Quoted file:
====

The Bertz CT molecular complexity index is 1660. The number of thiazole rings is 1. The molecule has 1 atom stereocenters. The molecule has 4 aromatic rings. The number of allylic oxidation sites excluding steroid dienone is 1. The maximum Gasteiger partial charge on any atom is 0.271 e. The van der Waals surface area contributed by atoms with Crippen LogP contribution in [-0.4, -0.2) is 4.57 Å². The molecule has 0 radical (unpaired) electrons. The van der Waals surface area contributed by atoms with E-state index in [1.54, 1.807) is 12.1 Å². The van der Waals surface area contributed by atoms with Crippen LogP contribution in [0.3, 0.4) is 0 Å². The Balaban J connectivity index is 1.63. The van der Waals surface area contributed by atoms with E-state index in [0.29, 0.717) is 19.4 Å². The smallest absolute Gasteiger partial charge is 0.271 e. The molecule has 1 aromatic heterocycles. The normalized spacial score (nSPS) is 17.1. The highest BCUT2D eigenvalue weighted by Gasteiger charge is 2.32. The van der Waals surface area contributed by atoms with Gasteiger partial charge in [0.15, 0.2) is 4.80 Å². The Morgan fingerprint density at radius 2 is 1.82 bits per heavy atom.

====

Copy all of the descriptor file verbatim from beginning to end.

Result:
The Bertz CT molecular complexity index is 1660. The number of thiazole rings is 1. The molecule has 1 atom stereocenters. The molecule has 4 aromatic rings. The number of allylic oxidation sites excluding steroid dienone is 1. The maximum Gasteiger partial charge on any atom is 0.271 e. The van der Waals surface area contributed by atoms with Crippen LogP contribution in [-0.4, -0.2) is 4.57 Å². The molecule has 0 radical (unpaired) electrons. The van der Waals surface area contributed by atoms with E-state index in [1.54, 1.807) is 12.1 Å². The van der Waals surface area contributed by atoms with Crippen LogP contribution in [0.3, 0.4) is 0 Å². The Balaban J connectivity index is 1.63. The van der Waals surface area contributed by atoms with E-state index in [0.29, 0.717) is 19.4 Å². The smallest absolute Gasteiger partial charge is 0.271 e. The molecule has 1 aromatic heterocycles. The normalized spacial score (nSPS) is 17.1. The highest BCUT2D eigenvalue weighted by Gasteiger charge is 2.32. The van der Waals surface area contributed by atoms with Gasteiger partial charge in [0.15, 0.2) is 4.80 Å². The Morgan fingerprint density at radius 2 is 1.82 bits per heavy atom.